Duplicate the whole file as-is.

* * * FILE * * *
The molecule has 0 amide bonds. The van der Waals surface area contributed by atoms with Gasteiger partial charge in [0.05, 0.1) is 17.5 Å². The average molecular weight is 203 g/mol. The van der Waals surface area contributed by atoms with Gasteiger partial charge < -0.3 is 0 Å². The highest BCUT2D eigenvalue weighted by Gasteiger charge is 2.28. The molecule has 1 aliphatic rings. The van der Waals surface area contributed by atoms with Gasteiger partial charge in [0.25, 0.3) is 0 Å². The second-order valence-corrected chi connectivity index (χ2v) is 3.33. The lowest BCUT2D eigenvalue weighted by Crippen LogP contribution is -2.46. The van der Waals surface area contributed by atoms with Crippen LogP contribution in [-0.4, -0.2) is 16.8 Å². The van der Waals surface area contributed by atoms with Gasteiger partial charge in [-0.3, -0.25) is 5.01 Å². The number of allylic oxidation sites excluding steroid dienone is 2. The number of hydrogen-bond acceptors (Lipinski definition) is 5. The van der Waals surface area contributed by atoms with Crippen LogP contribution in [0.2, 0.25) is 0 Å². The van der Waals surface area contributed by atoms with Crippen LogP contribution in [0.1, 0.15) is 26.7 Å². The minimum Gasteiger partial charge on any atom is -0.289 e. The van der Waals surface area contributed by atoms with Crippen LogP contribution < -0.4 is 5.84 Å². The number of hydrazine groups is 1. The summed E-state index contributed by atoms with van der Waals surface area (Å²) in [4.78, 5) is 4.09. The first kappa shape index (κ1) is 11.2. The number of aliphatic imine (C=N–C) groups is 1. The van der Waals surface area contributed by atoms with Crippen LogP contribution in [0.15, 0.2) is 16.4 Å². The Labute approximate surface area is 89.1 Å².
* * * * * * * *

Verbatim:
The molecule has 0 amide bonds. The van der Waals surface area contributed by atoms with Gasteiger partial charge in [0.05, 0.1) is 17.5 Å². The average molecular weight is 203 g/mol. The van der Waals surface area contributed by atoms with Gasteiger partial charge < -0.3 is 0 Å². The highest BCUT2D eigenvalue weighted by Gasteiger charge is 2.28. The molecule has 1 aliphatic rings. The van der Waals surface area contributed by atoms with Gasteiger partial charge in [0.25, 0.3) is 0 Å². The second-order valence-corrected chi connectivity index (χ2v) is 3.33. The lowest BCUT2D eigenvalue weighted by Crippen LogP contribution is -2.46. The van der Waals surface area contributed by atoms with Crippen LogP contribution in [-0.4, -0.2) is 16.8 Å². The van der Waals surface area contributed by atoms with Gasteiger partial charge in [-0.3, -0.25) is 5.01 Å². The number of allylic oxidation sites excluding steroid dienone is 2. The number of hydrogen-bond acceptors (Lipinski definition) is 5. The van der Waals surface area contributed by atoms with Crippen LogP contribution in [0.2, 0.25) is 0 Å². The van der Waals surface area contributed by atoms with Crippen LogP contribution in [0.1, 0.15) is 26.7 Å². The minimum Gasteiger partial charge on any atom is -0.289 e. The van der Waals surface area contributed by atoms with Crippen LogP contribution < -0.4 is 5.84 Å². The number of hydrazine groups is 1. The summed E-state index contributed by atoms with van der Waals surface area (Å²) in [4.78, 5) is 4.09. The first kappa shape index (κ1) is 11.2. The number of aliphatic imine (C=N–C) groups is 1. The van der Waals surface area contributed by atoms with Crippen LogP contribution in [0.15, 0.2) is 16.4 Å². The Labute approximate surface area is 89.1 Å².